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(05-20-2014, 12:38 PM)vferdman Wrote: I always drill the old knots out after cutting most of the hair off with a sharp knife. To avoid old hair all over the place, I tape the old knot with masking tape from bottom to top, then I roll the brush under a very sharp knife getting progressively deeper towards the center. At the center the knot just falls off as a taped up bundle, which I discard. I then drill out the old stuff with an appropriately sized drill. I use a drill that's a few mm smaller in diameter than the knot and try to get a hole to go through the center of the old stump. Once I have a hole I use a rotary tool or my drill press with a sanding drum on it to get rid of the rest of the knot. If I need to get deeper opening for my new knot I use a grinding stone for the rotary tool to get deeper in. Depending on the handle and what the old knot was held with this can be easy or challenging. Many old handles used rubber to set the knot and that stuff is tough. Once I have the hole the way I want it (sometimes I I make the original hole a lot larger for a larger replacement knot) I dry fit the new knot to see what's going on. I usually like to have the hole drilled a few mm deeper than needed so I can adjust up with a penny or two. This gives me more control over the loft. Once I am happy with dry fit I epoxy the knot in. Do not use too much epoxy or it will come out and try to get into the hair of the knot on the outside. That's nasty, though not catastrophic. First of all, badger hair does not adhere to epoxy all that well and you can always work the cured epoxy loose. Secondly, rubbing alcohol is good for cleaning uncured epoxy off stuff. So have an alcohol soaked cotton ball handy. Best of all is to learn how much epoxy is just right and not get too much in there to begin with. This produces the most professional results.

Many people suggest boiling the old knot out, but I would recommend against it. Not all materials respond well to boiling and you may ruin the handle (don't ask me how I know this).

I agree with you Vladimir and I use close to the same processes that you use with only minor variations. If your handle is modern acrylic steam can work well, but with other materials and older brushes you run too high of a risk of damage (don't ask me how I know this either!)

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 05-21-2014, 01:42 PM
#13
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The cheaper the acrylic the more difficult to work with it.
It's tough,can not predict it's behaviour,less endurance when the temperature goes higher,sharp points that sometimes can cut you ugly
Very difficult to repair it after a scratch,it's lighter than a quality one,his seam is often visible and sometimes shines a lot like glossy.

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 05-25-2014, 08:37 AM
#14
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Amazing pics. So I guessing there are some handles that went well, "I'm melting", "I'm melting". never thought of drilling it out and I can't imagine the hair flying all over the place. omg what a nightmare. Pretty funny if you don't have to clean it up.

Sort of like getting freshly made soap out of a pcv pipe with a air compressor. Too much pressure and you make flying soap bullets. luckily I can pass that story along without having seen them fly. Although, as long as I'm not cleaning up wouldn't mind seeing - lol.

For a patch I would think that an automative buffer - although small, might take it down or since, I had pumice and paraffin oil and a q-tip I think you might get close.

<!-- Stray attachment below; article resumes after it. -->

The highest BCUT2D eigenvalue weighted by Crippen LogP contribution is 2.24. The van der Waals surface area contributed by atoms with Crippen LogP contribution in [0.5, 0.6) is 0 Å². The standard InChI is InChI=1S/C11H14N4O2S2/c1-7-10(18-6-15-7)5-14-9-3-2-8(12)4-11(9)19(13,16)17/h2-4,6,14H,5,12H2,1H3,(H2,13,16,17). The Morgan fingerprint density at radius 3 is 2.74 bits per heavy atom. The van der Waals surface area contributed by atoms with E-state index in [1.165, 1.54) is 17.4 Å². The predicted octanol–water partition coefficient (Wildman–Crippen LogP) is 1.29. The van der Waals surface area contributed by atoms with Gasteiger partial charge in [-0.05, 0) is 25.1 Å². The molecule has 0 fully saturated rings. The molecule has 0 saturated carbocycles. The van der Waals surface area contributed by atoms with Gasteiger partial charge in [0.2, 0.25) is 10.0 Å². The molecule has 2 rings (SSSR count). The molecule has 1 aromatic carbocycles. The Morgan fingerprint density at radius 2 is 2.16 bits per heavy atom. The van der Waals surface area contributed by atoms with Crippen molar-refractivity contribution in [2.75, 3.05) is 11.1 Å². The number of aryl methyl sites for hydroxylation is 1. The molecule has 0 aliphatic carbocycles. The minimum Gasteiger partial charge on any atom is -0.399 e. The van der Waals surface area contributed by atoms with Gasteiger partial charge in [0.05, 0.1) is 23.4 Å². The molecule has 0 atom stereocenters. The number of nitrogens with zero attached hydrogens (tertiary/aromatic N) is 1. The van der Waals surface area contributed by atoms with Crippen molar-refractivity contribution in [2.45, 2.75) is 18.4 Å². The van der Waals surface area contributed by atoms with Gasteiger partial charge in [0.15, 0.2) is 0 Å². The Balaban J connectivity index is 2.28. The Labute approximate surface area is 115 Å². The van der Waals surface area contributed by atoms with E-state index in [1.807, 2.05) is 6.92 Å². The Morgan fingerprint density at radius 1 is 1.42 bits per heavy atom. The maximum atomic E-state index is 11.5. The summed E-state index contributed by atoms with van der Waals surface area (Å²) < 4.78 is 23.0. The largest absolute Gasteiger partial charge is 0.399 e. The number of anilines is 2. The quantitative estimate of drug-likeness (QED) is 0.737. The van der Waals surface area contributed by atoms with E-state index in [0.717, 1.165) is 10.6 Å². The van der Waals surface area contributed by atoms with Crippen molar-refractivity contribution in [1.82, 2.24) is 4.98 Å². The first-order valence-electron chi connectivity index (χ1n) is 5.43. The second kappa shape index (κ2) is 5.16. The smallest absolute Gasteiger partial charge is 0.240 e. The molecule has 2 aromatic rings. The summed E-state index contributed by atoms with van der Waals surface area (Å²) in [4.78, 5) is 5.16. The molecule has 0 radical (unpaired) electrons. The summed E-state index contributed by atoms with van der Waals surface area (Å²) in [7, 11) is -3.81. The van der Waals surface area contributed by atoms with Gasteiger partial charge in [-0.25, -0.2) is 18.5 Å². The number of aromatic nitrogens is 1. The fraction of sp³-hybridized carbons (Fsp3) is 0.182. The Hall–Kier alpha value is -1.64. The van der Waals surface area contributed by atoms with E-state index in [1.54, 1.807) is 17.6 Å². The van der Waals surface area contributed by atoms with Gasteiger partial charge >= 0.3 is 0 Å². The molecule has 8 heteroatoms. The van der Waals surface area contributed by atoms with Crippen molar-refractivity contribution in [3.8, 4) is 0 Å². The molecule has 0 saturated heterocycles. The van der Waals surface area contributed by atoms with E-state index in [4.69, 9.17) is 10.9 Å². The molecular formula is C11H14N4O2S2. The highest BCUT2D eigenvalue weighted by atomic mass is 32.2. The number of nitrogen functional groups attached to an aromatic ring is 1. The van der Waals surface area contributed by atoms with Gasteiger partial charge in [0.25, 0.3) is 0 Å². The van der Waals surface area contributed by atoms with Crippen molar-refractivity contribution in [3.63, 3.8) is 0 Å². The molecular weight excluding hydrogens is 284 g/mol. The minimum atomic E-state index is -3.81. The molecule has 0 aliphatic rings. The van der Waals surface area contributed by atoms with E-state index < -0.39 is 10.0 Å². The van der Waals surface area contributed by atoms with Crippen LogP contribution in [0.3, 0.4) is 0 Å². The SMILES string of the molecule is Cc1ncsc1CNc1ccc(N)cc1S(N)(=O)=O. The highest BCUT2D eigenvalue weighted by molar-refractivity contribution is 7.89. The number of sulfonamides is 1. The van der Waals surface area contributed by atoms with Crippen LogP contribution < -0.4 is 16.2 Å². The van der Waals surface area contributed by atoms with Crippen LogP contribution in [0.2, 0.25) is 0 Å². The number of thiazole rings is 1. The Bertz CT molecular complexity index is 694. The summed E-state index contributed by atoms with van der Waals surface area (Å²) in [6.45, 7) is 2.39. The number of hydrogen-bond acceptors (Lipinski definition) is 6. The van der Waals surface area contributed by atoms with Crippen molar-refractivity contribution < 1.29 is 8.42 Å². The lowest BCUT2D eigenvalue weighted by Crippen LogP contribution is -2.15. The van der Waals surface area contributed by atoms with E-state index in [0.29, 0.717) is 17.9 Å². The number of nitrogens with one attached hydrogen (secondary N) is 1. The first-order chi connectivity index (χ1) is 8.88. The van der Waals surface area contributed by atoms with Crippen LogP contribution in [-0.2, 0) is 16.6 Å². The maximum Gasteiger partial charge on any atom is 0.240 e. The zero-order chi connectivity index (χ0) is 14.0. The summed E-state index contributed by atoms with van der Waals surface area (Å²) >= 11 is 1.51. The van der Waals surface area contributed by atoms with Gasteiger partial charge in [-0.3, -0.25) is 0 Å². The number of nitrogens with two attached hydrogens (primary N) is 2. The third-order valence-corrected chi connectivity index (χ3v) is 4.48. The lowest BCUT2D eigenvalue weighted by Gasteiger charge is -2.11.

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 05-25-2014, 12:12 PM
#15
  • vferdman
  • Artisan
  • Western Massachusetts
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(05-25-2014, 08:37 AM)KLovgren Wrote: Amazing pics. So I guessing there are some handles that went well, "I'm melting", "I'm melting". never thought of drilling it out and I can't imagine the hair flying all over the place. omg what a nightmare. Pretty funny if you don't have to clean it up.

Sort of like getting freshly made soap out of a pcv pipe with a air compressor. Too much pressure and you make flying soap bullets. luckily I can pass that story along without having seen them fly. Although, as long as I'm not cleaning up wouldn't mind seeing - lol.

For a patch I would think that an automative buffer - although small, might take it down or since, I had pumice and paraffin oil and a q-tip I think you might get close.

I usually have a shop-vac set up close to the drill bit and most of the debris goes in there. Then I vacuum the rest up. In any case, it's my shop and if I can't make a mess there I won't get anything made Smile

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 05-25-2014, 05:36 PM
#16
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Exactly it's a shop. I think it was DaVinci who said the sculpture's house has dust and chips all through it. A painter's house is cleaner. lol chips and dust are sneaky devils.

And our new resin finish - goodness. it is used in marine applications from Holland - I believe it was invented as a dust magnate. The new oven is the new drying rack. No matter how much I cleaned there was dust. Inside the oven we're safe as long as no one turns on the oven. lol. actually there's painter's tape that goes over the controls - last year it got turned on and well, had to sand them back to wood. That'll learn ya!

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 05-27-2014, 04:10 AM
#17
  • vferdman
  • Artisan
  • Western Massachusetts
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(05-25-2014, 05:36 PM)KLovgren Wrote: Exactly it's a shop. I think it was DaVinci who said the sculpture's house has dust and chips all through it. A painter's house is cleaner. lol chips and dust are sneaky devils.

And our new resin finish - goodness. it is used in marine applications from Holland - I believe it was invented as a dust magnate. The new oven is the new drying rack. No matter how much I cleaned there was dust. Inside the oven we're safe as long as no one turns on the oven. lol. actually there's painter's tape that goes over the controls - last year it got turned on and well, had to sand them back to wood. That'll learn ya!

The grinding/cutting/turning, etc. needs to happen in a completely separate space from finishing. there is no doubt about that. I try to stay away from wood finishes that are super-high gloss as I simply can not achieve a dust-free environment at this moment. However re-knotting old brushes is a different activity than making new ones. This is why I do not hesitate to drill out old knots from brushes. A little and sometimes a lot of dust around my drill press is normal.